The movement of individuals between government positions and private sector employment influences federal government contracting decisions and stock market returns. Firms that will soon hire government officials receive valuable government contracts, beat consensus earnings forecasts, and outperform in the stock market. Managers of these firms can successfully forecast future firm earnings that come as a surprise to equity analysts. These findings support a quid pro quo hypothesis, in that firms hire government officials in exchange for valuable government contracts. We run a battery of robustness checks to mitigate endogeneity concerns and address other possible explanations.


2014 SBS Doctoral Conference (1st Place), 2015 Hakan Orbay Research Award (2nd Place)


2016 American Finance Association Meetings (San Francisco), Said Business School at University of Oxford, Hanken School of Economics (HCCG), Koc University*, Aix-Marseille School of Economics*.

* denotes presentation by co-author

Media mention:

Invited summary article in Columbia Law School's Blue Sky Blog.

* denotes presentation by co-author

Work in Progress:

Macroeconomic sentiment and hedge fund returns with Mustafa Caglayan

How Do AI Technologies Affect Asset Prices? with Roxana Mihet

Revise/Reject & Resubmits:

[1] Country Reputation and Corporate Activity (2021) with Alper Darendeli

We study the link between a previously neglected form of intangible asset—country reputation—and corporate sales. By exploiting variation in nationalities of foreign victims in local terror attacks, we detect unanticipated distortions in reputations of local countries in foreign countries and we pin down reductions in sales of local country firms in foreign markets. The reductions in sales are economically and statistically significant, persistent, and more pronounced after attacks with high levels of foreign media coverage. Local country firms, whose names resemble names from their countries of origin, experience greater deteriorations in their sales. The distortions in country reputations are associated with depreciations in overall firm value, asset growth, and profitability.

Research grant:

Tier-1 Academic Research Fund of S$58,471.45 from the Singapore Ministry of Education.

Media mention:

Reputation Magazine


2018 Finance Day at Koc University, The Thirteenth Conference on Asia-Pacific Financial Markets (CAFM)*, Fourth Annual Volatility Institute at NYU Shanghai (VINS) Conference-“The Financial Implications of Geopolitical Risks”*, MFA 2019 Annual Meeting in Chicago, Finance Down Under 2019*, Eastern Finance Association 2019 Annual Meeting, 2019 INSEAD Marketing Strategy Meets Wall Street Conference, 5th CEIBS Finance and Accounting Symposium*, Oxford Reputation Symposium 2019, SMU/NUS/NTU Accounting Research Conference*, 2019 CMU-PITT-PSU Finance Conference, 2019 China International Conference in Finance (CICF)*, University of Goettingen, 2019 American Accounting Association (AAA) Annual Meeting.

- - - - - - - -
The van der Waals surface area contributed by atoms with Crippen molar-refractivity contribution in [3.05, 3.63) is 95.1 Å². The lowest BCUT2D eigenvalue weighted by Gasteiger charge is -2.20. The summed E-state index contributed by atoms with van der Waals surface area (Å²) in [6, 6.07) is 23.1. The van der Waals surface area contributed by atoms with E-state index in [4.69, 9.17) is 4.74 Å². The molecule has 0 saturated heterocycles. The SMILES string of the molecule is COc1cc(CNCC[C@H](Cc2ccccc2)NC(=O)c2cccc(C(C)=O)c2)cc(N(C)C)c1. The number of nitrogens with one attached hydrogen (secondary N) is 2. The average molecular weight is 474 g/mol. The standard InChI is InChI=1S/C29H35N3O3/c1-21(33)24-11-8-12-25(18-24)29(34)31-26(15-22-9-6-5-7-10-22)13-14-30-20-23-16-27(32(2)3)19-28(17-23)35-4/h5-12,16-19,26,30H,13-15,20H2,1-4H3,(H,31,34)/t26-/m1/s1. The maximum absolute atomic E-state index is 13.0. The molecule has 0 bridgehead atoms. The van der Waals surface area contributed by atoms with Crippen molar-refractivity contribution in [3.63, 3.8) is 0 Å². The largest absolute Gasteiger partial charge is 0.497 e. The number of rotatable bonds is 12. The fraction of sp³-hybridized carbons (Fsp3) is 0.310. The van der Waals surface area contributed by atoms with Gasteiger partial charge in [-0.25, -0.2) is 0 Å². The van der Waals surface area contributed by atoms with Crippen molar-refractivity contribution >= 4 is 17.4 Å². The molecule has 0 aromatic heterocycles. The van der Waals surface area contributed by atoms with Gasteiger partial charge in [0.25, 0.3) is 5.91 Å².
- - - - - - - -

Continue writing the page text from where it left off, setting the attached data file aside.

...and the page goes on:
* denotes presentation by co-author


Please see the Appendix.

[2] Knocking Off Firm Value (2020) with Umit Gurun

A central question in intellectual property (IP) literature is whether government intervention helps IP owners enjoy benefits of their trademarked brands, patented inventions or copyrighted works. We contribute to this debate by examining how the U.S. government’s anti-counterfeiting enforcement on foreign countries affects U.S. firms. We present evidence that firms significantly reduce capital and R&D investments when their products are protected from counterfeiting activities. Anti-counterfeiting enforcements are also associated with increases in profit margins and valuations. Using a unique dataset on brand perceptions, we present evidence that anti-counterfeiting enforcements significantly boost brand perceptions of U.S. firms overseas. Out-of-sample tests on non-U.S. brands confirm the benefits of the U.S. government’s anti-counterfeiting enforcements on brand perceptions.

Media mention:

World Trademark Review


The Thirteenth Conference on Asia-Pacific Financial Markets (CAFM), Baylor University*, 2019 American Law and Economics Association (ALEA) Annual Meeting at NYU School of Law, Twelfth Annual Conference on Innovation Economics at Northwestern Pritzker School of Law*.

* denotes presentation by co-author

Paper Discussions:

2019 Eastern Finance Association Meetings: Market Risk Disclosures and Stock Price Crash Risk: Evidence from Textual Analysis (by Shingo Goto, Xin Luo, Zhao Wang)

2019 UTD Finance Conference: Spillover Effects of the Opioid Epidemic on Consumer Finance (by Mark Jansen) Data on border NRC

Research Grants & Awards:

Tier-1 Academic Research Fund of S$58,471.45 from the Singapore Ministry of Education for 2019-2021. (Collaboration with Alper Darendeli)

Active Referee or Reviewer for:

National Science Foundation.

Management Science.

Review of Financial Studies.